Use of 18F-FDG PET/CT helps differentiate an active infection surrounding a cardiovascular implantable electronic device from ordinary postoperative inflammation, according to a study published in the Journal of the American College of Cardiology. The findings indicate that 18F-FDG PET/CT can help guide decisions on whether to remove devices or use antibiotic treatment, but an accompanying editorial called for more research before firm recommendations are developed.
A Scottish study published in the Journal of the American College of Cardiology found that PET/CT using 18F-sodium fluoride can help image active and ongoing calcification in patients' coronary arteries, which can indicate a higher risk for a heart attack. The researchers observed higher 18F-NaF activity in coronary artery plaques of patients with other cardiovascular disease risk factors. "If we can identify patients at high risk of a heart attack earlier, we
can then use intensive drug treatments and perhaps procedures such as
stents to reduce the chances of them having a heart attack," said lead author Dr. Marc Dweck of Edinburgh University.
Physicians at the Cleveland Clinic have for the first time used a stent graft as part of the treatment for leiomyosarcoma, a rare type of cancer affecting the heart. Patient Jovetta Means had been treated with radiation to shrink the tumor, but the therapy damaged her aorta. Doctors used the stent graft to support the tissue.
After five heart attacks, former Vice President Dick Cheney has experienced almost every treatment developed over the years to help treat his atherosclerosis. At 71, Cheney has had quadruple bypass surgery, angioplasty and stent placement, and he is now recovering from a heart transplant.
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Medicare will remain solvent for the next 12 years, according to the trustees' annual report, but experts say their prediction is based on some unlikely scenarios, including a scheduled reduction in physician reimbursements. The report said the long-term outlook suggests the program in its current form is unsustainable.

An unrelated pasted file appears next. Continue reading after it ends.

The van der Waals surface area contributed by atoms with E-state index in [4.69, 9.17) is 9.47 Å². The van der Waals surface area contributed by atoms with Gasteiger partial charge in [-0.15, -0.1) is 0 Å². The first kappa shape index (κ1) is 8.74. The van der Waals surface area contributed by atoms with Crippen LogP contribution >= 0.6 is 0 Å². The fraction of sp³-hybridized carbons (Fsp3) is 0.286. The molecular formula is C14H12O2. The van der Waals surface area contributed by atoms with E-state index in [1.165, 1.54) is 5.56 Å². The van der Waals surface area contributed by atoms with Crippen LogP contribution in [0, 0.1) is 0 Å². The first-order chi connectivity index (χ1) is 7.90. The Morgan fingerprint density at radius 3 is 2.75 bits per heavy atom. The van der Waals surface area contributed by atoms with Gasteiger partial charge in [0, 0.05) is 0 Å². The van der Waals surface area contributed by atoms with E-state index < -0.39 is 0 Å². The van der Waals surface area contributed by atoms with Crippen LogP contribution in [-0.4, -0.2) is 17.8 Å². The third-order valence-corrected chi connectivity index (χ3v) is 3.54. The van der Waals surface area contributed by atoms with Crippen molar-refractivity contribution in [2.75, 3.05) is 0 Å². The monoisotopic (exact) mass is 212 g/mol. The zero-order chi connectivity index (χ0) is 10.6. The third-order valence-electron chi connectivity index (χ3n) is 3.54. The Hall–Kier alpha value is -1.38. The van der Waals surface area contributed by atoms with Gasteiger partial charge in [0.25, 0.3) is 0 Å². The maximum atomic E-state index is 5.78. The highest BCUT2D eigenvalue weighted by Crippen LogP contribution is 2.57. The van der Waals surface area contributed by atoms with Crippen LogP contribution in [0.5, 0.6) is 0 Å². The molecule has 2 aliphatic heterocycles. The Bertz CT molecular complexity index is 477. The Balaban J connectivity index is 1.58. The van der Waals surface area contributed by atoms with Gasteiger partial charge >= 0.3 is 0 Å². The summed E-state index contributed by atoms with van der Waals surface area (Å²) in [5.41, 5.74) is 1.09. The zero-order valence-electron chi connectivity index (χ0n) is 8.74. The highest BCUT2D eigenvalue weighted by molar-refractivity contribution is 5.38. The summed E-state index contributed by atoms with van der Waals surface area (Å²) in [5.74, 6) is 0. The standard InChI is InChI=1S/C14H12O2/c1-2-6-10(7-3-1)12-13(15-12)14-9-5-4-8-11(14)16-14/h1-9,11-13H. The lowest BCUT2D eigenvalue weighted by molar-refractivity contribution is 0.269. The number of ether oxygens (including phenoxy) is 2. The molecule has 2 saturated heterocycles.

If the health care law is struck down, insurers and employers will continue reforming the nation's health care system, experts say. Employers will continue shifting costs to employees and charging more for those with unhealthy lifestyles; some insurers are likely to retain popular provisions, such as allowing adult children to remain on their parents' plans; and some consulting firms are already setting up privately run insurance exchanges.
On Monday, May 14, 2012, at 4 p.m. EDT, ASNC is hosting a free webinar regarding Quality Control Considerations for Cardiac PET, taught by Howard C. Lewin, MD, FASNC and April Mann, CNMT, RT(N), NCT, FASNC. Free registration is available for the live webinar, which has been approved for a maximum of 1.0 ACE credits for technologists. This activity is supported by educational grants from Bracco Diagnostics, Inc. and DraxImage, Inc.
If you plan to join ASNC May 4–6, 2012, in Chicago for Nuclear Cardiology for the Technologist, make sure to register before advance registration closes on April 30, 2012. This three-day course covering the fundamental aspects of nuclear cardiology and the latest advances in the field is designed specifically for technologists. This course will address quality control principles, radiation reduction strategies, stress lab emergencies, and more. Visit www.asnc.org/nctechnologist for registration materials and program information.